News
0 comments

Rogers about to deliver the world’s first NHL Hockey broadcasts in 4K UHD

by on January 18, 2016
 

Stephan Jukic – January 18, 2016

After participating in the first ever live 4K sports broadcast of an NBA game this last week on Thursday the 14th of January, Rogers is now moving even further afield and taking on a major NHL broadcast of live games in 4K ultra HD to a public audience.

The historic first ever 4K NHL (National Hockey League) game will be one of the major Hockey Night in Canada telecasts produced by Sportsnet and viewable to Rogers customers on the company’s Nextbox 4K service on channel 999, on Saturday, January 23, at 7 pm Pacific Time. The match in question being a playoff between the Toronto Maple Leafs and the Montreal Canadiens, live from the Air Canada Center.

According to Scott Moore, President of Sportsnet & NHL Properties Rogers, “What makes this 4K technology so exciting is how it enhances our storytelling and how we can boost sports fans passion for the game in a truly immersive way. Games are won and lost in the details, and with 4K, the fans are closer than ever to the insider perspective”.

Furthermore, according to Dirk Woessner, President of Consumer Business Unit at Rogers, “We’re investing in technology and content to build the best possible 4K TV experience for our customers. With a growing lineup of live events and original productions, we’re working to brighten every screen with premium 4K content.”

In simple terms, what these new live sportscasts of games in 4K mean is that we’re seeing some of the first and more consistently serious signs of real broadcaster interest in the medium and its live transmission to paying audiences in the general public, via their subscription services. This is a definite sign of cracks in the 4K broadcaster content dam so to speak and bodes well for the development of the landscape in 2016, so that 4K entertainment is no longer primarily the exclusive domain of online streaming providers like Netflix and Amazon among others.

In any case, hockey fans have plenty to get excited about. The revolutionary new resolution levels of 4K technology means a live hockey viewing experience that goes well beyond the sharpness of Full HD TV, especially if the games are viewed from a larger ultra HD TV of 55 inches or more. The movement of the players, the flex of a hockey stick on the ice, the spray of ice as they move, will all be visible in a level of clarity that almost simulates being there in person, thanks to the 8.9 million pixels that 4K resolution offers and thanks also to the color and realism technologies all newer name brand 4K TVs offer as part of their internal technology.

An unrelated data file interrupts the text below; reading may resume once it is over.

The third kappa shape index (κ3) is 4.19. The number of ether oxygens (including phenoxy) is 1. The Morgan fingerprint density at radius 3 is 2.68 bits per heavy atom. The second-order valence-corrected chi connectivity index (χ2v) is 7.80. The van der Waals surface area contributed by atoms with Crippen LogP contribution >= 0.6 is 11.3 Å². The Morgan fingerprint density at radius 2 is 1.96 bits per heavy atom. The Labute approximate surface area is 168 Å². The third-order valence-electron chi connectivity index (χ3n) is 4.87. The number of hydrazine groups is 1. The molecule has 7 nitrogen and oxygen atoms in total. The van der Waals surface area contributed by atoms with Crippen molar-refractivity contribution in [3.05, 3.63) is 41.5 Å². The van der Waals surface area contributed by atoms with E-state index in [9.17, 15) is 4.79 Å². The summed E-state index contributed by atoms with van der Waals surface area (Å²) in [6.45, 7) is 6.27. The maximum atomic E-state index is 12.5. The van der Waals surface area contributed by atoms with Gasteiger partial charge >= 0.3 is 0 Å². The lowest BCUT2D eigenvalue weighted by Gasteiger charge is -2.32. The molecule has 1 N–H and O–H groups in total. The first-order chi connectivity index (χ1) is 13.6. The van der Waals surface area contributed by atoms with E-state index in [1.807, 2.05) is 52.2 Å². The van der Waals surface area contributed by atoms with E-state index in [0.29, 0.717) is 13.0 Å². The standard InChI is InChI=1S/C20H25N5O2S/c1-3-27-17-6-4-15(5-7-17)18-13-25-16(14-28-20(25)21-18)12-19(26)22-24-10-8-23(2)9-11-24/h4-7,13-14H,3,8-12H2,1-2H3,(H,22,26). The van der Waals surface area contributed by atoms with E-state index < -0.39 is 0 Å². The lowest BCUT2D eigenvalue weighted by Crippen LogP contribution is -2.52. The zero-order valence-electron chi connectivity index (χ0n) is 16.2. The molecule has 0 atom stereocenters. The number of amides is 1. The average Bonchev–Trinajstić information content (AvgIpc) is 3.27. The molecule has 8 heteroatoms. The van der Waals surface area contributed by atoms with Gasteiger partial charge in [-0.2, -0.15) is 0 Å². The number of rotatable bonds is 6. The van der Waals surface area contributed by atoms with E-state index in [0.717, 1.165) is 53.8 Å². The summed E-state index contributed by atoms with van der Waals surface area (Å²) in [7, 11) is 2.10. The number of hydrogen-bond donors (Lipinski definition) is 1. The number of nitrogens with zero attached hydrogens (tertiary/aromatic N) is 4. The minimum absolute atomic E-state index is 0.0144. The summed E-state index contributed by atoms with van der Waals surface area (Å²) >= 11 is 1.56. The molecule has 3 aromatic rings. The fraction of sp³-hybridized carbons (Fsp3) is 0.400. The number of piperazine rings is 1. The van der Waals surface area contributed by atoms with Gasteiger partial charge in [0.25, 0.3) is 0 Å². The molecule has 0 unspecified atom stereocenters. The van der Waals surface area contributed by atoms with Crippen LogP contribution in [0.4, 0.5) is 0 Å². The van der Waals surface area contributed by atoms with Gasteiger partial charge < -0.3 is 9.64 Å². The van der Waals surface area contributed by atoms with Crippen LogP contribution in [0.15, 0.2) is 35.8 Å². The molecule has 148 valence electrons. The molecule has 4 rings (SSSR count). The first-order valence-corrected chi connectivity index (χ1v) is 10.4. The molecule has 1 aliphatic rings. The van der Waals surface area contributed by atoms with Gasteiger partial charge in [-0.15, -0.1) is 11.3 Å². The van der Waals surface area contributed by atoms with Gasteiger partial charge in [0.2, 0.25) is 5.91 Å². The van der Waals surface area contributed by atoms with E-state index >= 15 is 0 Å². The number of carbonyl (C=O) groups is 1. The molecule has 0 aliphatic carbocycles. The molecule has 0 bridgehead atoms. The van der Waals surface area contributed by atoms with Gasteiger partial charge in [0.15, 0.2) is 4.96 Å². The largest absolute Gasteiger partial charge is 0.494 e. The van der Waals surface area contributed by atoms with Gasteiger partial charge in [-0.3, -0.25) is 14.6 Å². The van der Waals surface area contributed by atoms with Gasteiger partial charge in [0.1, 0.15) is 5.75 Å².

To give just one example of the sorts of improvements offered by 4K TVs displaying these NHL broadcasts in 4K resolution, broadcasters can now offer in-game zoom of up to 500% without any significant motion blur, which can be a common problem in more conventional resolutions.

The Maple Leafs vs. Montreal Canadiens game of January 23 is the first of a 20-game NHL lineup that Rogers and Sportsnet are planning on broadcasting in 4K resolution throughout 2016.

Sportsnet is facilitating the live 4K UHD NHL broadcasts from Rogers

Sportsnet is facilitating the live 4K UHD NHL broadcasts from Rogers

However, for the next few months at least, the schedule of 4K UHD live NHL Games is as follows:

DATE                   MATCHUP

Sat. Jan. 23         Montreal at Toronto

Sat. Feb. 6          Toronto at Ottawa

Sat. Feb. 20        Philadelphia at Toronto

Sat. Feb. 27        Toronto at Montreal

Sat. March 5      Ottawa at Toronto

Sat. March 12    Toronto at Ottawa

Sat. March 19    Montreal at Ottawa

Sat. March 26    New York Rangers at Montreal

Both Rogers and Sportsnet have a standing commitment dating back from 2015 to make live 4K UHD sportscast broadcasting a part of their regular subscriber services package, with a current total of more than 100 planned broadcasts of assorted sporting events, particularly NBA and NHL games.

Story by 4k.com

Be the first to comment!
 
Leave a reply »

 

Leave a Response